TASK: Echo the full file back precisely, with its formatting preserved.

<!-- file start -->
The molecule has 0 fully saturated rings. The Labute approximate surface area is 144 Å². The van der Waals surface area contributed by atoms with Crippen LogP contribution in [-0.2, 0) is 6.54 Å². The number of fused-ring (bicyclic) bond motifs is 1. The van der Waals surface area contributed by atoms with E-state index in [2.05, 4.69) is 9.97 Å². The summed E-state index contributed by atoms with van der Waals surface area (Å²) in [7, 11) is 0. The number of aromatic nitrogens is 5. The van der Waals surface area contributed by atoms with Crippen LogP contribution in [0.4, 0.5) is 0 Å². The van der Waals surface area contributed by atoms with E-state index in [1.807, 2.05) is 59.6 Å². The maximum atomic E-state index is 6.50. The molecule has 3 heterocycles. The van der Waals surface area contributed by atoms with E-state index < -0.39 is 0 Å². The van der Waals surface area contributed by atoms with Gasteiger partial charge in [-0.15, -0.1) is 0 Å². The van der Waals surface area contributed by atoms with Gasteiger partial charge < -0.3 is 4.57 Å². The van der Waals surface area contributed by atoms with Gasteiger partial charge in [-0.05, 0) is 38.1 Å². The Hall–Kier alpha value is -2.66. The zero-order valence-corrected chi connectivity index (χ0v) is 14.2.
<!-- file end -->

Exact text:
The molecule has 0 fully saturated rings. The Labute approximate surface area is 144 Å². The van der Waals surface area contributed by atoms with Crippen LogP contribution in [-0.2, 0) is 6.54 Å². The number of fused-ring (bicyclic) bond motifs is 1. The van der Waals surface area contributed by atoms with E-state index in [2.05, 4.69) is 9.97 Å². The summed E-state index contributed by atoms with van der Waals surface area (Å²) in [7, 11) is 0. The number of aromatic nitrogens is 5. The van der Waals surface area contributed by atoms with Crippen LogP contribution in [0.4, 0.5) is 0 Å². The van der Waals surface area contributed by atoms with E-state index in [1.807, 2.05) is 59.6 Å². The maximum atomic E-state index is 6.50. The molecule has 3 heterocycles. The van der Waals surface area contributed by atoms with E-state index < -0.39 is 0 Å². The van der Waals surface area contributed by atoms with Gasteiger partial charge in [-0.15, -0.1) is 0 Å². The van der Waals surface area contributed by atoms with Gasteiger partial charge < -0.3 is 4.57 Å². The van der Waals surface area contributed by atoms with Gasteiger partial charge in [-0.05, 0) is 38.1 Å². The Hall–Kier alpha value is -2.66. The zero-order valence-corrected chi connectivity index (χ0v) is 14.2.